I have not seen every zombie movie ever made, but I’m fairly sure there has never been one in which the zombies are stopped dead in their tracks (pardon the pun) simply by reading passages from the Bible. I’m not exactly sure how this works or what it implies, but if it’s this easy to stop an apocalypse of this nature, I say go for it. The sooner word spreads, the sooner the monotony of gory, violent, predictable zombie movies will finally be put to rest (again, pardon the pun). This plot point factors prominently in [REC] 3: Genesis, which Wikipedia tells me is a parallel sequel to the first and second films of the series. I have no idea what a “parallel sequel” is. All I do know is that this new chapter is a continuation of a Spanish horror film from 2007 – which, to the best of my knowledge, was released directly to DVD here in the U.S.
I have not seen the original [REC]. I have, however, seen John Erick Dowdle’s American remake, Quarantine, and from what I’ve read, it’s pretty much the same as the film that inspired it. I wasn’t particularly impressed with it, in part because it was predictable, but mostly because it felt like a very selective rehash of the works of George A. Romero, Daniel Myrick, and Eduardo Sánchez, the latter two being the directors of The Blair Witch Project, one of the earliest and best examples of new-millennium found-footage mockumentaries. Nothing about Quarantine stirred within me a desire to see the story continue, or branch off, or whatever. So it should come as no surprise to you that [REC] 3 did very little for me. The biblical incantations notwithstanding, it felt like so much more of the same old, same old.
But there’s more to it than that. It is, for one thing, a very inconsistent film, freely alternating between serious drama and goofy humor. There are two ways in which the latter presents itself. The first is through over the top gore effects; not only do zombies vomit up blood and bite chunks of flesh out of other people’s necks, there’s also one scene in which they’re sliced to ribbons with a chainsaw. The second is through select passages of dialogue, which I guess were intended to be witty but only came off as bizarre and completely ill-fitting. As several leads try to escape the carnage, for example, they run into an entertainer dressed as a cheap SpongeBob Squarepants knockoff, who has to explain that copyright issues prevented him from dressing as the real thing. When asked why he’s still wearing the costume, he says he’s not wearing anything underneath.
The plot follows Koldo (Diego Martin) and Clara (Leticia Dolera) as they try to reunite and escape following a very zombie-related interruption of their wedding reception. Koldo, determined to be with the love of his life, dons a knight’s armor that just happened to be on display in a church – which, incidentally, the zombies cannot enter on account of it being consecrated ground. I honestly don’t know if the intention was for Koldo to look valiant or ridiculous; it’s hard not to laugh when a man enters a building full of zombies carrying a knight’s shield. Clara, meanwhile, tries to contact Koldo via an intercom system. When that fails, she makes her way through an underground tunnel, finds a conveniently located chainsaw, hacks away the part of her wedding gown concealing her garter, and becomes a badass zombie killer while a Spanish dance song plays on the soundtrack.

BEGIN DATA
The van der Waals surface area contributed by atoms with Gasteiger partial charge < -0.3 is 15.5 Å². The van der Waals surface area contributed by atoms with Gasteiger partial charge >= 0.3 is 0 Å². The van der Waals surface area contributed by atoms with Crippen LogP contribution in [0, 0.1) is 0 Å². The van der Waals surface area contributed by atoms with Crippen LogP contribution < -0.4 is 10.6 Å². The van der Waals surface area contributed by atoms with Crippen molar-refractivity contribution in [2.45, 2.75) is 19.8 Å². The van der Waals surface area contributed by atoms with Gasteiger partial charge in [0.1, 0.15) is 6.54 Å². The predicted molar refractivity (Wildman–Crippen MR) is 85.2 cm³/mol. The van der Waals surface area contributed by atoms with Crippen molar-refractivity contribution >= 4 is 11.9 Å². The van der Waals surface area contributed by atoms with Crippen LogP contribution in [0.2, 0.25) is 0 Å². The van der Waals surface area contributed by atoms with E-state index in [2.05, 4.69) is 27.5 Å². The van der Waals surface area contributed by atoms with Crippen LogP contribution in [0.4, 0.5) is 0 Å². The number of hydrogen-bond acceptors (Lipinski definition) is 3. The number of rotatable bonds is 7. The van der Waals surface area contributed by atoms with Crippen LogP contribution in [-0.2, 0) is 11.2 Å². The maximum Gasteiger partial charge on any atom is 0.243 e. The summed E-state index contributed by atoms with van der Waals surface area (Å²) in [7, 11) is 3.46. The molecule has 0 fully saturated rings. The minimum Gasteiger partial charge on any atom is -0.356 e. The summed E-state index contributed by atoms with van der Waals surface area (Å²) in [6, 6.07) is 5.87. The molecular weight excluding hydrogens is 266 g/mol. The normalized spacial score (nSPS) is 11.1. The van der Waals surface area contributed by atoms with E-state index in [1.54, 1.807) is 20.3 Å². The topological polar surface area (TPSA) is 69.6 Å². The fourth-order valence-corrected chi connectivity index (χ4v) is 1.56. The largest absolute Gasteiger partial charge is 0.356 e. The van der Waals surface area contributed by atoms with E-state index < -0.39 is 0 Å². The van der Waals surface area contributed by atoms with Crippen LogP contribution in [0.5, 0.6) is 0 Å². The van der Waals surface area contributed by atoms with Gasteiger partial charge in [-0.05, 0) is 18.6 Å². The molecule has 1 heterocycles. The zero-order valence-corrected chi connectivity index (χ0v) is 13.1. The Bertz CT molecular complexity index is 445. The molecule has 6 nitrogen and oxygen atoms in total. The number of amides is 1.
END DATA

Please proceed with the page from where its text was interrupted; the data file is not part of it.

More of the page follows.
The first twenty minutes consist entirely of found-footage material, a combination of what was shot by Koldo’s cousin, Adrian (Alex Monner), and a professional wedding photographer, Atun (Sr. B). Apart from the fact that most of that time is spent hinting at the terror to come and introducing us to incidental characters who will only be killed off later on, the filmmakers rely way too heavily on the Queasy Cam, especially when the zombies first start attacking. Once those initial twenty minutes have passed, I’m happy to say that director/co-writer Paco Plaza allows an omniscient third-person camera to capture the rest of the action. Unfortunately, that doesn’t improve on the quality of the plot, which is essentially just a clothesline on which to hang scene after scene of bloody massacres.
If one can glean anything at all from this film, it would be the notion that nothing, not even a zombie apocalypse, can come between two people in love. Believe me, it’s not as romantic as it sounds – certainly not when one is dressed like Sir Galahad’s stunt double and the other wields a chainsaw while wearing a blood-soaked wedding dress. I’m sure [REC] 3: Genesis will give fans of the zombie genre exactly what they want. For my money, the film is clichéd, silly, and annoyingly unclear about how it wants to present itself. Be a serious drama or be a goofy send-up, but please, don’t try to be both at the same time. There’s no way it could work. Then again, maybe it could. Maybe the solution lies within the pages of the Bible. There’s no telling what it’s capable of now that we know that reading from it can stop ravenous zombies from eating people.
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